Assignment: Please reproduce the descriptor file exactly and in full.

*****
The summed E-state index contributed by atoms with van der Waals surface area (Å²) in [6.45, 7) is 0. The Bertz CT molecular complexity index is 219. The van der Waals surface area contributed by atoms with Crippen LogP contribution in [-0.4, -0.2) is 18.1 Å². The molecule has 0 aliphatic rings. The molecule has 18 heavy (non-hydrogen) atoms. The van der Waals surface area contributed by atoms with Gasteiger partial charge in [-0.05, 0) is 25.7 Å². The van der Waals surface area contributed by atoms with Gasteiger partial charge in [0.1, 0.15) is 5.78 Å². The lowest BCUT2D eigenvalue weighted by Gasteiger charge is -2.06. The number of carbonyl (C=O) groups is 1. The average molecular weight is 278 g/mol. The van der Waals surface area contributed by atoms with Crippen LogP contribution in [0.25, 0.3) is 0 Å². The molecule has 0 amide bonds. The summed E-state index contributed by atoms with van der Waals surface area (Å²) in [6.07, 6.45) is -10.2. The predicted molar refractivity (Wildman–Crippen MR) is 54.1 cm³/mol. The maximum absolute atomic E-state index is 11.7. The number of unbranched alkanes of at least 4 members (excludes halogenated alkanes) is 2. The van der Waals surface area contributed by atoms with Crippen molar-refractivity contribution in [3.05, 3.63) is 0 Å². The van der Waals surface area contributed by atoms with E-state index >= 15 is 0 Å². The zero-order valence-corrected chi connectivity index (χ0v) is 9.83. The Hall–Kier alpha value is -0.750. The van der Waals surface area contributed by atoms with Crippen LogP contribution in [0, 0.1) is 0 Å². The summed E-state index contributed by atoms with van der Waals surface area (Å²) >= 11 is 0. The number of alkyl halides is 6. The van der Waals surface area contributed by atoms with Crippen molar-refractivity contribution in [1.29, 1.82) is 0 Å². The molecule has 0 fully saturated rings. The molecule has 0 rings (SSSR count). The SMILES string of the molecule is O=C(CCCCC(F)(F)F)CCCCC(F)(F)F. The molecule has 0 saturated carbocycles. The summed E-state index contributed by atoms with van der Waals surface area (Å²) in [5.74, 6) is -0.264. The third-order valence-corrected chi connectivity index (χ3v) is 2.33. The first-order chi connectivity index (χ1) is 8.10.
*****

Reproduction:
The summed E-state index contributed by atoms with van der Waals surface area (Å²) in [6.45, 7) is 0. The Bertz CT molecular complexity index is 219. The van der Waals surface area contributed by atoms with Crippen LogP contribution in [-0.4, -0.2) is 18.1 Å². The molecule has 0 aliphatic rings. The molecule has 18 heavy (non-hydrogen) atoms. The van der Waals surface area contributed by atoms with Gasteiger partial charge in [-0.05, 0) is 25.7 Å². The van der Waals surface area contributed by atoms with Gasteiger partial charge in [0.1, 0.15) is 5.78 Å². The lowest BCUT2D eigenvalue weighted by Gasteiger charge is -2.06. The number of carbonyl (C=O) groups is 1. The average molecular weight is 278 g/mol. The van der Waals surface area contributed by atoms with Crippen LogP contribution in [0.25, 0.3) is 0 Å². The molecule has 0 amide bonds. The summed E-state index contributed by atoms with van der Waals surface area (Å²) in [6.07, 6.45) is -10.2. The predicted molar refractivity (Wildman–Crippen MR) is 54.1 cm³/mol. The maximum absolute atomic E-state index is 11.7. The number of unbranched alkanes of at least 4 members (excludes halogenated alkanes) is 2. The van der Waals surface area contributed by atoms with Crippen molar-refractivity contribution in [3.05, 3.63) is 0 Å². The van der Waals surface area contributed by atoms with E-state index >= 15 is 0 Å². The zero-order valence-corrected chi connectivity index (χ0v) is 9.83. The Hall–Kier alpha value is -0.750. The van der Waals surface area contributed by atoms with Crippen LogP contribution in [0, 0.1) is 0 Å². The summed E-state index contributed by atoms with van der Waals surface area (Å²) >= 11 is 0. The number of alkyl halides is 6. The van der Waals surface area contributed by atoms with Crippen molar-refractivity contribution in [1.29, 1.82) is 0 Å². The molecule has 0 fully saturated rings. The molecule has 0 rings (SSSR count). The SMILES string of the molecule is O=C(CCCCC(F)(F)F)CCCCC(F)(F)F. The molecule has 0 saturated carbocycles. The summed E-state index contributed by atoms with van der Waals surface area (Å²) in [5.74, 6) is -0.264. The third-order valence-corrected chi connectivity index (χ3v) is 2.33. The first-order chi connectivity index (χ1) is 8.10.